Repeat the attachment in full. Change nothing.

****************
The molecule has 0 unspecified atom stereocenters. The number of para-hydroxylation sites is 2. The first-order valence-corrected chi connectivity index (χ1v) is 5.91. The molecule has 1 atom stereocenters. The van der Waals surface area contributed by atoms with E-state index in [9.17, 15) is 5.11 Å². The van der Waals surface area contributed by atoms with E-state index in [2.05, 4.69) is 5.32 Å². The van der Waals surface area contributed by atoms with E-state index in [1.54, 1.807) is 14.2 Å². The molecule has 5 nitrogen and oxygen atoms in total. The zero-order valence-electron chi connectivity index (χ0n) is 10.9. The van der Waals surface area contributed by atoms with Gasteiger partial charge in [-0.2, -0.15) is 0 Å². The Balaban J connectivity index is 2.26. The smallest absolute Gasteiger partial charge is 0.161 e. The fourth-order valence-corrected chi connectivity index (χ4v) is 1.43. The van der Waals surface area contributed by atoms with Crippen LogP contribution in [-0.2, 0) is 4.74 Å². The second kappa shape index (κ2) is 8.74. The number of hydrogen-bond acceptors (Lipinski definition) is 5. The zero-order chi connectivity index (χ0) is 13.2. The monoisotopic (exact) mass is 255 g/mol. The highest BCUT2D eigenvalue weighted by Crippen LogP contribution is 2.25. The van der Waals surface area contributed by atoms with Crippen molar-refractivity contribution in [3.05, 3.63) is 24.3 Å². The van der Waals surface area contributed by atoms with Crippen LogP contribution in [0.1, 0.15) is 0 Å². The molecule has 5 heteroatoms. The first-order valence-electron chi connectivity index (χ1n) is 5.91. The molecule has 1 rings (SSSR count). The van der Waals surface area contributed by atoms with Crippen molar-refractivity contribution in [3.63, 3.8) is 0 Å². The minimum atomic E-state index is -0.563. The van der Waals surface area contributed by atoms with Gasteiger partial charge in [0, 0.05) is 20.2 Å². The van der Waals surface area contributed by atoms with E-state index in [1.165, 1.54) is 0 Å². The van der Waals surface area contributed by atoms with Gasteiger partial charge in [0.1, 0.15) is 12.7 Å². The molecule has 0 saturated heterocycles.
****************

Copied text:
The molecule has 0 unspecified atom stereocenters. The number of para-hydroxylation sites is 2. The first-order valence-corrected chi connectivity index (χ1v) is 5.91. The molecule has 1 atom stereocenters. The van der Waals surface area contributed by atoms with E-state index in [9.17, 15) is 5.11 Å². The van der Waals surface area contributed by atoms with E-state index in [2.05, 4.69) is 5.32 Å². The van der Waals surface area contributed by atoms with E-state index in [1.54, 1.807) is 14.2 Å². The molecule has 5 nitrogen and oxygen atoms in total. The zero-order valence-electron chi connectivity index (χ0n) is 10.9. The van der Waals surface area contributed by atoms with Gasteiger partial charge in [-0.2, -0.15) is 0 Å². The Balaban J connectivity index is 2.26. The smallest absolute Gasteiger partial charge is 0.161 e. The fourth-order valence-corrected chi connectivity index (χ4v) is 1.43. The van der Waals surface area contributed by atoms with Crippen LogP contribution in [-0.2, 0) is 4.74 Å². The second kappa shape index (κ2) is 8.74. The number of hydrogen-bond acceptors (Lipinski definition) is 5. The zero-order chi connectivity index (χ0) is 13.2. The monoisotopic (exact) mass is 255 g/mol. The highest BCUT2D eigenvalue weighted by Crippen LogP contribution is 2.25. The van der Waals surface area contributed by atoms with Crippen molar-refractivity contribution in [3.05, 3.63) is 24.3 Å². The van der Waals surface area contributed by atoms with Crippen LogP contribution in [0.1, 0.15) is 0 Å². The molecule has 5 heteroatoms. The first-order valence-electron chi connectivity index (χ1n) is 5.91. The molecule has 1 rings (SSSR count). The van der Waals surface area contributed by atoms with Crippen molar-refractivity contribution in [3.63, 3.8) is 0 Å². The minimum atomic E-state index is -0.563. The van der Waals surface area contributed by atoms with Gasteiger partial charge in [0, 0.05) is 20.2 Å². The van der Waals surface area contributed by atoms with E-state index in [1.165, 1.54) is 0 Å². The van der Waals surface area contributed by atoms with Gasteiger partial charge in [0.1, 0.15) is 12.7 Å². The molecule has 0 saturated heterocycles.